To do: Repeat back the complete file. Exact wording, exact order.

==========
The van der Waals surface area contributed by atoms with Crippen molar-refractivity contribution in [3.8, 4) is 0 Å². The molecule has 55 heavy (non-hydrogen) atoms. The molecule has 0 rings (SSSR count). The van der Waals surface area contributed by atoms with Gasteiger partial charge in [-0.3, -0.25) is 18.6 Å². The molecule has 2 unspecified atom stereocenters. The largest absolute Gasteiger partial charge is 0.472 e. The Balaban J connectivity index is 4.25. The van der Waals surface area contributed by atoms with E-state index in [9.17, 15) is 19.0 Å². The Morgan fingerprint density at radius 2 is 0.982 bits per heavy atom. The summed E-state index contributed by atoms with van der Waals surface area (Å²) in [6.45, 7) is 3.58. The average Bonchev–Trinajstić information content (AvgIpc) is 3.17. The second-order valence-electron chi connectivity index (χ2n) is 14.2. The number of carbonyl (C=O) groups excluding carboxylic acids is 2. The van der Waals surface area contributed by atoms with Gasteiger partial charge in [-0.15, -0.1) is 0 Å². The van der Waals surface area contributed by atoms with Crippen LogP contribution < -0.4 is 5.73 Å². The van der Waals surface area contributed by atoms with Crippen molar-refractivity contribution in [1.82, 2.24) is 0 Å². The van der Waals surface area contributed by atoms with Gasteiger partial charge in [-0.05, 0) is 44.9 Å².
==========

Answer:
The van der Waals surface area contributed by atoms with Crippen molar-refractivity contribution in [3.8, 4) is 0 Å². The molecule has 55 heavy (non-hydrogen) atoms. The molecule has 0 rings (SSSR count). The van der Waals surface area contributed by atoms with Gasteiger partial charge in [-0.3, -0.25) is 18.6 Å². The molecule has 2 unspecified atom stereocenters. The largest absolute Gasteiger partial charge is 0.472 e. The Balaban J connectivity index is 4.25. The van der Waals surface area contributed by atoms with E-state index in [9.17, 15) is 19.0 Å². The Morgan fingerprint density at radius 2 is 0.982 bits per heavy atom. The summed E-state index contributed by atoms with van der Waals surface area (Å²) in [6.45, 7) is 3.58. The average Bonchev–Trinajstić information content (AvgIpc) is 3.17. The second-order valence-electron chi connectivity index (χ2n) is 14.2. The number of carbonyl (C=O) groups excluding carboxylic acids is 2. The van der Waals surface area contributed by atoms with Gasteiger partial charge in [-0.15, -0.1) is 0 Å². The van der Waals surface area contributed by atoms with Crippen LogP contribution < -0.4 is 5.73 Å². The van der Waals surface area contributed by atoms with Crippen molar-refractivity contribution in [1.82, 2.24) is 0 Å². The van der Waals surface area contributed by atoms with Gasteiger partial charge in [-0.05, 0) is 44.9 Å².